- “All that churches want is my money and one more body to sit and listen to their dogma.” Again, if you’ve gotten this message from churches you’ve attended, I’m sorry. It’s another example of putting the institution ahead of the people it’s there to serve. We strive to remember and embody some core principles to guide us away from that mistake. First, the church fundamentally is not an institution; it’s the gathering of the people God has brought there to be God’s living presence in that place (“the body of Christ”). Second, we’re called to gratitude, first and foremost, for the blessings God has given us; so the church strives (imperfectly) to be thankful for the gifts of all the members of that body. When someone makes the commitment to be part of the church family, we do ask for a pledge of time, talent, and treasure as a mark of one’s gratitude for God’s gifts; but the amount and nature of that pledge is strictly between you and God. Third, many (perhaps most) Episcopalians would feel much the same way about dogma as you do. We teach the historic claims that Christians have been making for nearly 2,000 years about the nature of God and Jesus’ role in God’s work of restoring all people to the wholeness God desires for them. But we have no litmus test for being welcomed into our community. On any given Sunday, you’d find people questioning any of the claims our worship makes. It’s great fodder for conversation and growth in our understanding of God – and ourselves.
- “Church people are a bunch of hypocrites, and I don’t want to be like that.” Neither do I. But we’re all hypocrites, in the sense that the lives we live don’t quite match the principles and truths we’d claim. The healing God desires for us has much to do with bringing our lives into alignment with the principles toward which we strive: love God, love neighbor, love one another. We’re all works in progress in making that a reality.
- “If a church really knew me, they wouldn’t want me.” I’ll bet the vast majority of people in any church feel the same way. We are our own worst critics, and we know our failings better than any other person. But Christians would say God knows us even better than that, placing a higher priority on our inherent beauty and goodness, which reflects God’s own beauty and goodness. Where there are shortcomings and failures, God forgives and helps us move past them. The journey of developing a relationship with God is about healing our shortcomings and living as God’s creations constantly made new.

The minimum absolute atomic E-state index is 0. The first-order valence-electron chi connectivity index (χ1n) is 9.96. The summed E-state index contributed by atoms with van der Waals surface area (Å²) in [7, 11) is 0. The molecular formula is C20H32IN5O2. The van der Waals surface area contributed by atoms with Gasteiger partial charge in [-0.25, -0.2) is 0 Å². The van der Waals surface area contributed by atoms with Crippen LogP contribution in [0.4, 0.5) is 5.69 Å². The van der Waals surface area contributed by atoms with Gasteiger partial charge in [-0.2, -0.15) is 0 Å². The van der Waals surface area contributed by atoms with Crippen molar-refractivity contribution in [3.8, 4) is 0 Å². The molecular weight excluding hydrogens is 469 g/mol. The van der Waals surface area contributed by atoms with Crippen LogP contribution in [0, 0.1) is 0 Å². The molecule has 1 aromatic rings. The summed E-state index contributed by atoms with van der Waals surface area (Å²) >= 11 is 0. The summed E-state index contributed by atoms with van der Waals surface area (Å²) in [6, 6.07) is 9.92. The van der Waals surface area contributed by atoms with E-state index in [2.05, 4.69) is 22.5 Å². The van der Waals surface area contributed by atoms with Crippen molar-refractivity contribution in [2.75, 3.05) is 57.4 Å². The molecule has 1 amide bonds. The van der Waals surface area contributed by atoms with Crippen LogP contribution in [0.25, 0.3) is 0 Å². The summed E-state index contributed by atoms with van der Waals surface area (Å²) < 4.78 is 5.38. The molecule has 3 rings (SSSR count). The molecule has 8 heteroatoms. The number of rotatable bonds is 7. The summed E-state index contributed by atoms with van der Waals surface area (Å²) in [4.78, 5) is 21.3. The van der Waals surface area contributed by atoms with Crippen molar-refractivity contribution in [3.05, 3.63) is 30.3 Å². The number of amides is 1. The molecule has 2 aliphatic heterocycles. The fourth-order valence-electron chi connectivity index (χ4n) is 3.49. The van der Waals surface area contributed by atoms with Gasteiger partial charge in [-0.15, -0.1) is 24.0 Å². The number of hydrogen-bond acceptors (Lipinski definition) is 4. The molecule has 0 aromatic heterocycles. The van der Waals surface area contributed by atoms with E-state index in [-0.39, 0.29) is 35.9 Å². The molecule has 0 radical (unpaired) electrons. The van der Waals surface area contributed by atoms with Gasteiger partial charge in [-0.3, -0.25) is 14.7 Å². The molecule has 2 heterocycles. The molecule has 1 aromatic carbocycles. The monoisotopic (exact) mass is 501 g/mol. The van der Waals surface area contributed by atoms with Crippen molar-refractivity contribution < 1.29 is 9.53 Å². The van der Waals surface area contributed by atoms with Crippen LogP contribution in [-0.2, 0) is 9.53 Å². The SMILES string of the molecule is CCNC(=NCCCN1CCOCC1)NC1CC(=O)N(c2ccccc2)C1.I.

- “Church people have a holier-than-thou attitude; they’re pretentious.” Yes, some are. Cultivating the humility and servanthood that Jesus modeled is one of the most fundamental, and challenging, of God’s calls to us.
- “I don’t believe their Bible, doctrine, and requirements. Church people believe a lot of stuff that never happened.” In the Episcopal tradition especially, we have a long history of holy disagreement. We see the Bible as living and active, in the sense that not only does it guide how we strive to live and love, but human interpretation of it is always a work in progress. Very, very few Episcopalians would claim that the Bible, as a document, is inerrently factual. For us, there is a difference between truth and fact. Is it a fact that God created the universe in six 24-hour Earth days? Most of us would say probably not. Does the creation story in Genesis speak deep truth about God’s extraordinary power, God’s desire for relationship, and the inherent goodness of creation? Absolutely.
- “Church people reject the teachings of science and believe in things that are just plain not true.” Again, for the vast majority of Episcopalians, there is no inherent disconnection between science and faith. We do accept the teachings of science, and we share its investigational ethos. We see God revealed in the astonishing diversity and beauty of creation; and we wonder and wrestle when the natural world and human acts call religious claims into question. That wrestling, that conversation, expands our understanding of God rather than shutting the door to science.
- “Churches are too political.” Yes, many are. At St. Andrew’s, we don’t tell people how to vote or what political party is closer to “God’s side.” We do believe our faith shapes our responses to policy issues. Every time someone is baptized, we remind ourselves that we’re committed to loving our neighbors as ourselves and to striving for justice, peace, and respect for every human being. But we’re also humble enough to know that no person, no party, and no news channel has the right answer to every question. Again, we find God’s purposes and preferences emerging through dialogue and conversation.
- “Churches lack the courage to speak on important issues.” Yes, that, too, is sometimes true. For Episcopalians, it’s the shadow side of the last response. Because we recognize that God doesn’t have a political party and that every voice around the table can offer insight into God’s purposes, we sometimes err on the side of being too quiet when taking a stand might alienate some of the people whose voices we want to keep hearing. It’s part of the ongoing self-examination, and repentance, to which Jesus calls the church.
1. Barna, George, and David Kinnaman. Churchless: Understanding Today’s Unchurched and How to Connect with Them. Tyndale, 2014.
2. Barna Group. Kansas City KS-MO City Report 2015, With Comparative Data From the Midwest Region. Available for purchase from Barna. 2014-2015.